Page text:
Like three hurricanes colliding to form a blockbuster storm, the combination of a bitterly contested presidential election, the protests sparked by the killing of George Floyd in Minneapolis and a worldwide pandemic caused gun sales to soar in 2020.
That trend appears to be continuing without pause in 2021.
The Pennsylvania State Police announced this week that the Pennsylvania Instant Check System (PICS) set a record for activity in the first quarter of the year, making it the third straight quarter it has seen record-setting volume. Between the beginning of January and the end of March, there were 427,450 checks conducted. In the same period in 2020, 304,876 checks were conducted. In the final quarter of 2020, there were 420,581 checks conducted.
The robust sales of guns and ammunition in Pennsylvania is in keeping with national trends. January was the third-highest month on record for gun sales nationally, according to an analysis by The Washington Post, with an 80% increase over January 2020. Across the United States, 23 million firearms were purchased last year, a 64% jump over 2019.
Figures are not yet available on a county-by-county or regional basis, Ryan Tarkowski, a spokesman for state police, explained, but “the trend is statewide as far as I’ve been told.”
Tarkowski added, “It started this time last year and continued unabated.”
The demand for guns and ammunition has actually been tough for some gun dealers who have been unable to keep some product in stock, according to Buddy Marra, the proprietor of Marra’s Mountaineer Sports Shop in North Union Township. Some guns have been snapped up as soon as they arrive, Marra noted.
“As soon as you put them out, they’re gone,” he said.
Marra pointed to the upheaval of the last year as a reason for the increase in sales, but also the fact that some people have been homebound and have looked at shooting as a form of recreation, leading them to stockpile ammunition. He also believes last year’s COVID-19 shutdowns led to a slowdown in the manufacture of guns and ammunition and the materials needed to make them.
There have been similar sales spikes following other earth-shaking national events, such as the 2012 mass shooting at Sandy Hook Elementary School in Newtown, Conn., Marra said, but the current escalated level of gun sales has been sustained.
“They’re just taking what they can get,” he said.
At Justin’s Gun Shop in Washington, owner Justin Chadwick said “sales, transfers, everything is up.”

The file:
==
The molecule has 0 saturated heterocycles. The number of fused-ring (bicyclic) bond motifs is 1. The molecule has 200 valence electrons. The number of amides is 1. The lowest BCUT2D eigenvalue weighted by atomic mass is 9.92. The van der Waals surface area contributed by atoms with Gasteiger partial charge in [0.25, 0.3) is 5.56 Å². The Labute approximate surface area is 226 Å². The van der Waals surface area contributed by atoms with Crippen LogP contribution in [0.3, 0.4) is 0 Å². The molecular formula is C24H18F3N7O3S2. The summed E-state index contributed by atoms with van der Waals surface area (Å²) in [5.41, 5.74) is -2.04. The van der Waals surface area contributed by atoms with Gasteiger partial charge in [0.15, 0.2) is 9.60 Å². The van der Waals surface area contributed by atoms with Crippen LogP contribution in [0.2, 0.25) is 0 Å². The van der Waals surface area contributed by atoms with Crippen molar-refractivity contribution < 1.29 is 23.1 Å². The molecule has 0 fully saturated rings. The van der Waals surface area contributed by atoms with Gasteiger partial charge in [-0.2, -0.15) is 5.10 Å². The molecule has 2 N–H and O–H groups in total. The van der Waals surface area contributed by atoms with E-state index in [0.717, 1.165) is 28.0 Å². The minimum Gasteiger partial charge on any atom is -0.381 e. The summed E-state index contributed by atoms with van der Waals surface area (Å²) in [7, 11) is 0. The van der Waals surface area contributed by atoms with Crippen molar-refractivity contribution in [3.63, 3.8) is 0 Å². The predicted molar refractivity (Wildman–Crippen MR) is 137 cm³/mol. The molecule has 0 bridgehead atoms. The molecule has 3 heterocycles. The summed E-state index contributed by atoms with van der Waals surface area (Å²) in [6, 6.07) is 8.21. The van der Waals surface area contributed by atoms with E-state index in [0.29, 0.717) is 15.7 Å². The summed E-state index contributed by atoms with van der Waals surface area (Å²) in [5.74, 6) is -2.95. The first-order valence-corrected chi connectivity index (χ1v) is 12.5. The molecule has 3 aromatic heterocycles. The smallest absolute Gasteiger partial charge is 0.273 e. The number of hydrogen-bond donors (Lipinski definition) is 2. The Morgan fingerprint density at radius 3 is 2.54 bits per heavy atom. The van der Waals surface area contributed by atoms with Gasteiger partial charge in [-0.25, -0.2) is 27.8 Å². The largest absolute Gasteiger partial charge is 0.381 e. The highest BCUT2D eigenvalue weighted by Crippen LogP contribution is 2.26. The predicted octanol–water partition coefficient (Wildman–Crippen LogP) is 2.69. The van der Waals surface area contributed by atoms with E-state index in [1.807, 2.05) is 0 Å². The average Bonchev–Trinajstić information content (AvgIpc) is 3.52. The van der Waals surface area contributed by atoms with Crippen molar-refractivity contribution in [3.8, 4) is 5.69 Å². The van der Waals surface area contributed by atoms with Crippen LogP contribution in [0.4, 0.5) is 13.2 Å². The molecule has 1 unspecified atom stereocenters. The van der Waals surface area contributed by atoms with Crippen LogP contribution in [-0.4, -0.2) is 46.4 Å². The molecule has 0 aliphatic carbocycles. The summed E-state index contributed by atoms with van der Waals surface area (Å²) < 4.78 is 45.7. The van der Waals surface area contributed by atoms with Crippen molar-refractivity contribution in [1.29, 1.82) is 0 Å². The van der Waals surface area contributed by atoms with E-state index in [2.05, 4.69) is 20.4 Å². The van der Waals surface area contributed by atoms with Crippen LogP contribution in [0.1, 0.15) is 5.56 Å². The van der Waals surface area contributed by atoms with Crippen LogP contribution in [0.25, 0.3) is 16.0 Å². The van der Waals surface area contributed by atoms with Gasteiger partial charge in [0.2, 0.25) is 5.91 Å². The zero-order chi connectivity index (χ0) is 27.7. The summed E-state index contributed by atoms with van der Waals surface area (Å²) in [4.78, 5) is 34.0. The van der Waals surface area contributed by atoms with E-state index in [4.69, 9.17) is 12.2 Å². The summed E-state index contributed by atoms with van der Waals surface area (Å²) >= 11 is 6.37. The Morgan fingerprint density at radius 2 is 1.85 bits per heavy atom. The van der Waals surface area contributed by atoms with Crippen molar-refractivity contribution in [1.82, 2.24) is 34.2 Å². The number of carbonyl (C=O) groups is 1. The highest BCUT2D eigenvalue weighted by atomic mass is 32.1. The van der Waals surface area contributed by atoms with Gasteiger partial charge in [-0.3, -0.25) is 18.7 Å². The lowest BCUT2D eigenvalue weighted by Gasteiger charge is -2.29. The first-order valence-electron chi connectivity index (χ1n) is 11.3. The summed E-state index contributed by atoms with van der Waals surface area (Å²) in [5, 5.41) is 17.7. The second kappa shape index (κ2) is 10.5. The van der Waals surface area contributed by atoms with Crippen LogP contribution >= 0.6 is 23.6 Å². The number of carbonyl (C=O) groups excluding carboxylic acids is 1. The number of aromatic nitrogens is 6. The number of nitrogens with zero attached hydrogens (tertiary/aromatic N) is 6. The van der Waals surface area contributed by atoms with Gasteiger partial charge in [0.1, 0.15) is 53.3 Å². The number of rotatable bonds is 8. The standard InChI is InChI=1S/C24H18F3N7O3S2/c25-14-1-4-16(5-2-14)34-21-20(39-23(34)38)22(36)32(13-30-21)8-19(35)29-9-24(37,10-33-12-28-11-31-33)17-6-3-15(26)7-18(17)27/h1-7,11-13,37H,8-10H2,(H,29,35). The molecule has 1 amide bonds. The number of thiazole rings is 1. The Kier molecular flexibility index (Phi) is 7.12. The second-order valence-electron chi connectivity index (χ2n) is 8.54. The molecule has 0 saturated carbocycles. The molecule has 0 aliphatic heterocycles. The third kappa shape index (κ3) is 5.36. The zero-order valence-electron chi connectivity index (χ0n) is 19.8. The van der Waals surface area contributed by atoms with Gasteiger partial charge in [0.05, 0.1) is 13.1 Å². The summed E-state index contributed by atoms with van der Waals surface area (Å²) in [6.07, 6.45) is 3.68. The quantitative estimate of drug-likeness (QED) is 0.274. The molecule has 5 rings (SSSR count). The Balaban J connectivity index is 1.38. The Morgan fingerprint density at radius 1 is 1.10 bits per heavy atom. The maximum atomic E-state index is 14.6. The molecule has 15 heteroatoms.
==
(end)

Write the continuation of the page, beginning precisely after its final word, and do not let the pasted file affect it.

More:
Buyers “want to protect themselves,” he explained, and also worried about the prospect of more restrictive gun laws coming from Washington, D.C. On Thursday, President Biden announced a series of executive actions on guns, describing American gun violence as “an epidemic and it is an international embarrassment.” Biden wants to reduce the number of homemade, non-traceable “ghost guns”; make it harder to get stabilizing braces that can essentially turn a pistol into a rifle; and have the Justice Department publish model “red flag” laws for states, which permit law enforcement or family to petition courts if they believe an individual poses a danger to themselves or others, and prevent them from getting their hands on guns.
In 2019, the last full year in which figures are available, 10,571 handguns were sold in Washington County, and 6,650 long guns. According to Pennsylvania State Police, there were also 2,139 handguns transferred, as well as 1,086 long guns. In Fayette County, there were 7,068 handguns sold, and 4,837 long guns. There were also 1,080 handguns transferred and 617 long guns. In Greene County, 758 handguns were sold, and 428 transferred, and 1,457 long guns sold and 272 transferred.
The volume of guns and ammunition being sold is grounds for concern for CeaseFirePA, the advocacy organization that seeks to reduce gun violence in the commonwealth. Josh Fleitman, the group’s Western Pennsylvania manager, pointed to studies that indicate a gun in the home is more likely to harm its owner or a family member than it is to be used against an intruder.
“We’re definitely concerned about it,” Fleitman said. He also explained that CeaseFirePa is concerned about instances of children dying as a result of unsecured weapons, as happened last month in Monroeville, when a 5-year-old accidentally shot and killed their 3-year-old sister.
“Across the board, the more guns there are in the community, the more death there will be,” Fleitman said.